Roberta Smith

Talk Art NYC special episode! We meet American art critic ROBERTA SMITH from her apartment in Greenwich Village. We explore her career over the past 50 years - Smith first began publishing art criticism in 1972. This epic feature-length conversation gets deep as we discuss visual literacy within education and the 'meaning' of art! In 2011, Smith became the first woman to hold the title of Co-Chief Art Critic of The New York Times.

Roberta Smith regularly reviews museum exhibitions, art fairs and gallery shows in New York, North America and abroad. Smith began regularly writing for the Times in 1985, and has been on staff there since 1991. She has written on Western and non-Western art from the prehistoric to the contemporary eras. She sees her main responsibility as “getting people out of the house,” making them curious enough to go see the art she covers, but she also enjoys posting artworks on Instagram and Twitter. Special areas of interest include ceramics textiles, folk and outsider art, design and video art. Before the NYT, she was a critic for the Village Voice from 1980 to 1984. She has written critic’s notebooks on the need for museums to be free to the public; Brandeis University’s decision to close its museum and sell its art collection (later rescinded), and the unveiling of the Google Art Project, which allowed online HD views of paintings in the collections of scores of leading museums worldwide.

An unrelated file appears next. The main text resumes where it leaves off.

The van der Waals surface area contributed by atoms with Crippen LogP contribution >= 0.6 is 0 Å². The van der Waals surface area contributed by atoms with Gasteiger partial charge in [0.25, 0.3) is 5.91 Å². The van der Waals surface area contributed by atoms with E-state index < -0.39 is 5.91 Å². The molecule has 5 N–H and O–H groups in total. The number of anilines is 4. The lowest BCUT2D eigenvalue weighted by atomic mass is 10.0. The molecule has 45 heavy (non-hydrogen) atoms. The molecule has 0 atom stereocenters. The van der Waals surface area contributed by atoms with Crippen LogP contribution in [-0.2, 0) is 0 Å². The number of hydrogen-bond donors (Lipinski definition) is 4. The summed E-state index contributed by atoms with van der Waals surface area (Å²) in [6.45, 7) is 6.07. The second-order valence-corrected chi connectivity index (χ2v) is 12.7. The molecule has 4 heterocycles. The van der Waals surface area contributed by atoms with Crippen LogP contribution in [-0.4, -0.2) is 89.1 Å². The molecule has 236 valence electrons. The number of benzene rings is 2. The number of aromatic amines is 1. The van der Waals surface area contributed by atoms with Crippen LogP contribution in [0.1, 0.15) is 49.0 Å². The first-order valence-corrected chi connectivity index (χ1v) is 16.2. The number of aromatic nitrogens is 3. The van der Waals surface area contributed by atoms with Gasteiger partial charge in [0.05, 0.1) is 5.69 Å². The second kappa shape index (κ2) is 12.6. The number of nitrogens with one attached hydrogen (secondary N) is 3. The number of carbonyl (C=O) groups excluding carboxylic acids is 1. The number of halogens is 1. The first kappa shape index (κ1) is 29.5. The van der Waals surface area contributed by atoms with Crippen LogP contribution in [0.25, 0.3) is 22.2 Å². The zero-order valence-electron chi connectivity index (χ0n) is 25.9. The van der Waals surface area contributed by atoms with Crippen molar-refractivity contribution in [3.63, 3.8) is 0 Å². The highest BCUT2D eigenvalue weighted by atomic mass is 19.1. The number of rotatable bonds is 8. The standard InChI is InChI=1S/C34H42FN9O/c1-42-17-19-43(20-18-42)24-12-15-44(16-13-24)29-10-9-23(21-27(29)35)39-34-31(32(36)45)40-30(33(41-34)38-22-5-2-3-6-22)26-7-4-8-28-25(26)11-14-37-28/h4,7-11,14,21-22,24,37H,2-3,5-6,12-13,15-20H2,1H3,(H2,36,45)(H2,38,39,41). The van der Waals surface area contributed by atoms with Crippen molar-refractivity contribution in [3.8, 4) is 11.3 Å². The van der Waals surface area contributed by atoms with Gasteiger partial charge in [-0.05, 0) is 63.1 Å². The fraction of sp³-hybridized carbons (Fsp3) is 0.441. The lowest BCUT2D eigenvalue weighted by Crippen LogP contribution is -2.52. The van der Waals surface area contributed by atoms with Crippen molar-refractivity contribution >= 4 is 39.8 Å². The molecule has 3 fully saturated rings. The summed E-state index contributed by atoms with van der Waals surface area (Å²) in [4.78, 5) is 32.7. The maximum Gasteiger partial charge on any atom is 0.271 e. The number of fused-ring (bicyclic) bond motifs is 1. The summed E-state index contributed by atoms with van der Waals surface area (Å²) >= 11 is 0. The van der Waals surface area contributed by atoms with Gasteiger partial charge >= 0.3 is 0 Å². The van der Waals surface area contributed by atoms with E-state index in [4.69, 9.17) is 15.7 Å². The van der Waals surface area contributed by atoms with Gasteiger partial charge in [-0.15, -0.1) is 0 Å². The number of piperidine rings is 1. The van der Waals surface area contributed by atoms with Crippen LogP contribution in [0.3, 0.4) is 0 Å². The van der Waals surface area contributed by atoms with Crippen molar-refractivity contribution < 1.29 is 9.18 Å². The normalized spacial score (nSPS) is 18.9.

Born in New York City, Smith was raised in Lawrence, Kansas, and earned her BA from Grinnell College in Iowa. She was introduced to the art world in the late 1960s, first as an intern at the Corcoran Gallery of Art, in Washington, DC, and later as a participant in the Whitney’s Independent Study Program. During her time at the Whitney, she became familiar with the New York art world, and she met the artist Donald Judd, who would figure large in her early career. Smith wrote about Judd’s development from two to three dimensions, between 1954 and 1964, and began collecting and archiving his writings.


Smith began working at the Paula Cooper Gallery in 1972, at which time she also began writing for Artforum, the New York Times, Art in America, and the Village Voice, where she has written important considerations of Philip Guston’s late paintings, the sculptures of Richard Artschwager, and Scott Burton’s performances. Smith has written many essays for catalogues and monographs on contemporary artists, as well as on the decorative arts, popular and outsider art, design, and architecture. In 2003, the College Art Association awarded her with the Frank Jewett Mather Award for Art Criticism.

Furthermore in 2019 Smith was presented a $50,000 lifetime achievement award from the Dorothea and Leo Rabkin Foundation. Due to NYT's editorial guidelines, Smith was unable to accept the cash prize and donated the entirety to the Art for Justice Fund, an organization launched by philanthropist Agnes Gund, whose goals include “safely cutting the prison population in states with the highest rates of incarceration, and strengthening education and employment options for people leaving prison.”: "Roberta Smith has been responsible for building an audience for the art of the self-taught, for ceramic art, video art, digital art, systems of re-presentation and much more. Across many traditional boundaries, she has offered a frank, lovingly detailed assessment of new art and artists to her expansive readership. Hers is a voice listened to by millions of readers."

Follow @RobertaSmithNYT on Instagram and Twitter.


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